If you came to Beijing for the Summer Olympics in 2008, you would be hard pressed to find an affordable variety of palatable non-Chinese food. However, as China’s economy develops, as more of its citizens go abroad, as their desire for something different multiplies, there is a surprisingly huge gap between what they want and what is available.
“The demographic of consumers has changed a lot in the last 10 years. We’re seeing a more educated class of consumers in China,” says Stewart Johnson, co-founder of Hatchery, a food and beverage incubator based in Beijing. “They’ve spent time abroad and are used to more innovation in their city, whether its events, the arts, there’s a broader demand.”
However, that doesn’t mean that you can just open a business and be an overnight success. In fact, it’s quite the opposite. History is littered with the failures of a China entry strategy: Home Depot, Best Buy, Groupon, eBay, Tesco, and Marks & Spencer.
As any entrepreneur learns very quickly, the biggest challenges to creating a successful business are market fit and execution. Tech startups, by their very nature, are already optimised for efficiency and speed. Doing the same in food and beverage is almost impossible.
“A lot of people fail because it’s a bad idea. It’s a complete waste of time if you have a concept that just won’t work. The problem with food and beverage is that lean startup is very difficult,” says Stewart. ”The upfront costs are just so high. For a space in a popular area like Sanlitun in Beijing, you’re looking at least RMB 2 to 3 million (US$430,000) in costs before you even open.”
This is where Hatchery comes in. Started as a way to bring interesting food concepts to Beijing, they have quickly turned from experimenters to facilitators. They believe that creating China’s next Starbucks actually shouldn’t be that hard.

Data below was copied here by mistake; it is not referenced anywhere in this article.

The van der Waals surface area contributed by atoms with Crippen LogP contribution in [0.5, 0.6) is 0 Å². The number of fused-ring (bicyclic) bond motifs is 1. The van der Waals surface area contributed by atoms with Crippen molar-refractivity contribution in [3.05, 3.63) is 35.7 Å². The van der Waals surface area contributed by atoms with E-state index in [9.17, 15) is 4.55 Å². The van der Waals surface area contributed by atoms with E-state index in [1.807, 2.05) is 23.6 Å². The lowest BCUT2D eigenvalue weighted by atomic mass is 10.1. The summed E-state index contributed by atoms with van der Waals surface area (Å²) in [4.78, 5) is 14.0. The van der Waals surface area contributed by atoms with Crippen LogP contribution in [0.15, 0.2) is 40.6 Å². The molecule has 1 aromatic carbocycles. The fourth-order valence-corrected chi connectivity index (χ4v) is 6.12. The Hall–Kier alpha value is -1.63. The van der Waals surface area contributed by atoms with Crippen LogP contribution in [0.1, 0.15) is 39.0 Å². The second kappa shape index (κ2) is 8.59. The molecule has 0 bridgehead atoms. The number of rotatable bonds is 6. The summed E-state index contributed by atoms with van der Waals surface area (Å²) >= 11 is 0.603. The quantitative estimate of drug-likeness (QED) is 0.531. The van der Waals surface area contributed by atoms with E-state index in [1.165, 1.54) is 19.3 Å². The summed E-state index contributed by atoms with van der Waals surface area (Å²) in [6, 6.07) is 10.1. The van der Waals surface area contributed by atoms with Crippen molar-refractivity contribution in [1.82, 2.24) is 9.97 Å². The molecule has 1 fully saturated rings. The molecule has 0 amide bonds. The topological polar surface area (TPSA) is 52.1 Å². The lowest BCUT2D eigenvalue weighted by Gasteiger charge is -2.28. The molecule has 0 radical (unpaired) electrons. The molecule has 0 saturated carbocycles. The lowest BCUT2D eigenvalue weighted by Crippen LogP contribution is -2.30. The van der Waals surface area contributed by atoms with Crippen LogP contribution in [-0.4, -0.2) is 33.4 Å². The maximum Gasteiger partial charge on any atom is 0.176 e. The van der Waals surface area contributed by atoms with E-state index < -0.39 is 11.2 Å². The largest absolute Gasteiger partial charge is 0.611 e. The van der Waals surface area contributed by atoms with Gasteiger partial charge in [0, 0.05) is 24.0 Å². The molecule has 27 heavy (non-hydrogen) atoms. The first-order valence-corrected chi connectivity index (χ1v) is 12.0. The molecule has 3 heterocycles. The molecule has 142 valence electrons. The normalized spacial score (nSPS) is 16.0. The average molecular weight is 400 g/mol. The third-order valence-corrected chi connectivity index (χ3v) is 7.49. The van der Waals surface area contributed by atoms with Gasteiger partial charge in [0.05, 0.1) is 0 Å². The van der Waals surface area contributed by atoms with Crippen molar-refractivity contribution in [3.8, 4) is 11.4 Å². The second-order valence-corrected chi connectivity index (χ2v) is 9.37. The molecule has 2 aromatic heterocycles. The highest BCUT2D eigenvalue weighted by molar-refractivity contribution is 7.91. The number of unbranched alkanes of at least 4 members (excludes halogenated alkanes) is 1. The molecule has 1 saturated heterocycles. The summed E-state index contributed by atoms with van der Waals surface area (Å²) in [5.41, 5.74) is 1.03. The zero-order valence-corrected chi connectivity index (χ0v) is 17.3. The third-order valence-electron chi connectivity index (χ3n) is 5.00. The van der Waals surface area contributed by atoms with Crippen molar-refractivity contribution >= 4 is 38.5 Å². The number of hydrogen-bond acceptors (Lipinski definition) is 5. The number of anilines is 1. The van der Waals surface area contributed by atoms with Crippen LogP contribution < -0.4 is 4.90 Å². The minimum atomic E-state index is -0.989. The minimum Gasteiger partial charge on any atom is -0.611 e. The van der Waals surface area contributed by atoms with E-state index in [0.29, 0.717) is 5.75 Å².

“We want to incubate and accelerate that next restaurant,” says Stewart. “It doesn’t need to be that difficult, setting up a new restaurant, setting up a new food business, you don’t need to recreate the wheel. We want to help people get around that by systemizing as much as possible.”
Creating a feedback loop
With their 5 stage “HatchTrack” system, Hatchery believes they are well positioned to not only develop interesting F&B concepts, but also to iterate, validate, and grow them into businesses in their own right.
By leveraging their burgeoning community to collect data, Hatchery is well positioned, and experienced, to test and iterate ideas until they can be successfully spun out.
“We’re building a community of users and customers. So we’re always going to maintain contact with them, whether that’s in the restaurant or in an app we’re working on,” he says. “The main thing for us is that before they come, they know what’s going on here, they can follow everything, order from WeChat and, should be able to vote up products.”
Community is the key
Their community is Hatchery’s biggest competitive advantage. With a glut of options, but only a few channels for discovery, it can be quite difficult for potential customers to find you. However, with Hatchery, their incubator is a known and well-respected quantity granting entrepreneurs immediate access to consumers, access that could be difficult otherwise.
“The 2C part of the B2C is much harder to access in China,” he says. “If you make products, then you’re always stuck behind the business trying to sell the product. Access to the consumer can sometimes be more important than having the best product.”
And it’s not just access either, but an engaged pool of consumers that like your product and, through crowdfunding or direct investment, have a deep sense of ownership.
“There’s only a certain type of customer who will like certain types of food, so if you can quickly find that and they can quickly get engaged with a concept, that’s more valuable,” Stewart says. “Having a thousand of your target segment customers quickly on-boarded and engaged is way more valuable than have 10,000 from every single segment across the China market.”
China’s next Starbucks
Iteration, aggregation, access: put all those together and Hatchery is hoping that they have the secret formula for China’s “Next Big Thing.”
“The big question for the China market is how do you find the next Starbucks,” says Stewart. “We hope that it will come out Hatchery so we’re putting a lot of resources into early stage growth, but in the future, there might 100 stores and become more valuable than Hatchery itself.”
Image Credit: Hatchery
1. Uber was not included in this list because it could be argued that Uber’s exit was neither an exit nor a failure. They now own almost 20 per cent of Didi, are losing money at a slower rate, and “lost” not because of market strategy.
The article This F&B incubator wants to find China’s next Starbucks was first published on TechNode